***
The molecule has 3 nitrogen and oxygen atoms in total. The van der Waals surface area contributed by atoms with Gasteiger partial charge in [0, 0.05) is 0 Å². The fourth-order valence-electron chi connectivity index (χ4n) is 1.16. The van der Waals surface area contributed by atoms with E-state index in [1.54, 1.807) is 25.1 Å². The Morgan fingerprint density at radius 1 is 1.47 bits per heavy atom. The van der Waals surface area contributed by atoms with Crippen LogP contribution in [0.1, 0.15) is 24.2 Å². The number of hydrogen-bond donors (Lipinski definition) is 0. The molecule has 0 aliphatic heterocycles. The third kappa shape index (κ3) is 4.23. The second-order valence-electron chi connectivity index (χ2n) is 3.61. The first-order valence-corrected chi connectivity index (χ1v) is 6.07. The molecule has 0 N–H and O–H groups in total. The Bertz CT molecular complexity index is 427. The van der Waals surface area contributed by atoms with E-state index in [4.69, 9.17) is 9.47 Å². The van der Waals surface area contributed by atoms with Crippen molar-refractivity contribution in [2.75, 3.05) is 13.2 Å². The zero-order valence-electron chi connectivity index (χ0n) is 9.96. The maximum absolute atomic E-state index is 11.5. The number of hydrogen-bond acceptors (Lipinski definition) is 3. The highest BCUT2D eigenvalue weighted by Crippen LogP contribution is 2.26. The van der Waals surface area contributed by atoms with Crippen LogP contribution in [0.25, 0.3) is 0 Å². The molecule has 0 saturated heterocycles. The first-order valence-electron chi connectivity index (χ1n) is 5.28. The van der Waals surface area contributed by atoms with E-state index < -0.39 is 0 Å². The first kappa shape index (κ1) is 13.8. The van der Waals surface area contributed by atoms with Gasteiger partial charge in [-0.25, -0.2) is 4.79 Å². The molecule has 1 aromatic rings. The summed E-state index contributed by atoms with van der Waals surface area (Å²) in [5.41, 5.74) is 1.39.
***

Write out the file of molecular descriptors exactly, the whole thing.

The molecule has 3 nitrogen and oxygen atoms in total. The van der Waals surface area contributed by atoms with Gasteiger partial charge in [0, 0.05) is 0 Å². The fourth-order valence-electron chi connectivity index (χ4n) is 1.16. The van der Waals surface area contributed by atoms with E-state index in [1.54, 1.807) is 25.1 Å². The Morgan fingerprint density at radius 1 is 1.47 bits per heavy atom. The van der Waals surface area contributed by atoms with Crippen LogP contribution in [0.1, 0.15) is 24.2 Å². The number of hydrogen-bond donors (Lipinski definition) is 0. The molecule has 0 aliphatic heterocycles. The third kappa shape index (κ3) is 4.23. The second-order valence-electron chi connectivity index (χ2n) is 3.61. The first-order valence-corrected chi connectivity index (χ1v) is 6.07. The molecule has 0 N–H and O–H groups in total. The Bertz CT molecular complexity index is 427. The van der Waals surface area contributed by atoms with E-state index in [4.69, 9.17) is 9.47 Å². The van der Waals surface area contributed by atoms with Crippen molar-refractivity contribution in [2.75, 3.05) is 13.2 Å². The zero-order valence-electron chi connectivity index (χ0n) is 9.96. The maximum absolute atomic E-state index is 11.5. The number of hydrogen-bond acceptors (Lipinski definition) is 3. The highest BCUT2D eigenvalue weighted by Crippen LogP contribution is 2.26. The van der Waals surface area contributed by atoms with Crippen LogP contribution in [0.25, 0.3) is 0 Å². The molecule has 0 saturated heterocycles. The first-order valence-electron chi connectivity index (χ1n) is 5.28. The van der Waals surface area contributed by atoms with E-state index < -0.39 is 0 Å². The first kappa shape index (κ1) is 13.8. The van der Waals surface area contributed by atoms with Gasteiger partial charge in [-0.25, -0.2) is 4.79 Å². The molecule has 1 aromatic rings. The summed E-state index contributed by atoms with van der Waals surface area (Å²) in [5.41, 5.74) is 1.39.